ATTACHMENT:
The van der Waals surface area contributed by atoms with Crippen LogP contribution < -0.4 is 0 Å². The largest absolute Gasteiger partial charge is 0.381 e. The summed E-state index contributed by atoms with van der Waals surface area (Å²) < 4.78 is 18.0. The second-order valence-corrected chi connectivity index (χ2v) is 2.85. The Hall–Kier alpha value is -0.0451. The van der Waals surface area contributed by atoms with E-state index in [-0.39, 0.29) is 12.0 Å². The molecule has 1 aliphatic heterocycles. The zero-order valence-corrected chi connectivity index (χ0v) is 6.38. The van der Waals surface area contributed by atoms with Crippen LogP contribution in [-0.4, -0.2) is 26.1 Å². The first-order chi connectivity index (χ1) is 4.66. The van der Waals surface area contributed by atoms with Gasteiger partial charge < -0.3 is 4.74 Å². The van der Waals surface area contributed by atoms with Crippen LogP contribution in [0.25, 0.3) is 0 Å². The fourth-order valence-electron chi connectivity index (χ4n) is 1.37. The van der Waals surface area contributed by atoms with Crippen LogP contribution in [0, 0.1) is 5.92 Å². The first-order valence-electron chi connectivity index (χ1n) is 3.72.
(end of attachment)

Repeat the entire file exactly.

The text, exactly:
The van der Waals surface area contributed by atoms with Crippen LogP contribution < -0.4 is 0 Å². The largest absolute Gasteiger partial charge is 0.381 e. The summed E-state index contributed by atoms with van der Waals surface area (Å²) < 4.78 is 18.0. The second-order valence-corrected chi connectivity index (χ2v) is 2.85. The Hall–Kier alpha value is -0.0451. The van der Waals surface area contributed by atoms with E-state index in [-0.39, 0.29) is 12.0 Å². The molecule has 1 aliphatic heterocycles. The zero-order valence-corrected chi connectivity index (χ0v) is 6.38. The van der Waals surface area contributed by atoms with Crippen LogP contribution in [-0.4, -0.2) is 26.1 Å². The first-order chi connectivity index (χ1) is 4.66. The van der Waals surface area contributed by atoms with Gasteiger partial charge < -0.3 is 4.74 Å². The van der Waals surface area contributed by atoms with Crippen LogP contribution in [0.25, 0.3) is 0 Å². The fourth-order valence-electron chi connectivity index (χ4n) is 1.37. The van der Waals surface area contributed by atoms with Crippen LogP contribution in [0, 0.1) is 5.92 Å². The first-order valence-electron chi connectivity index (χ1n) is 3.72.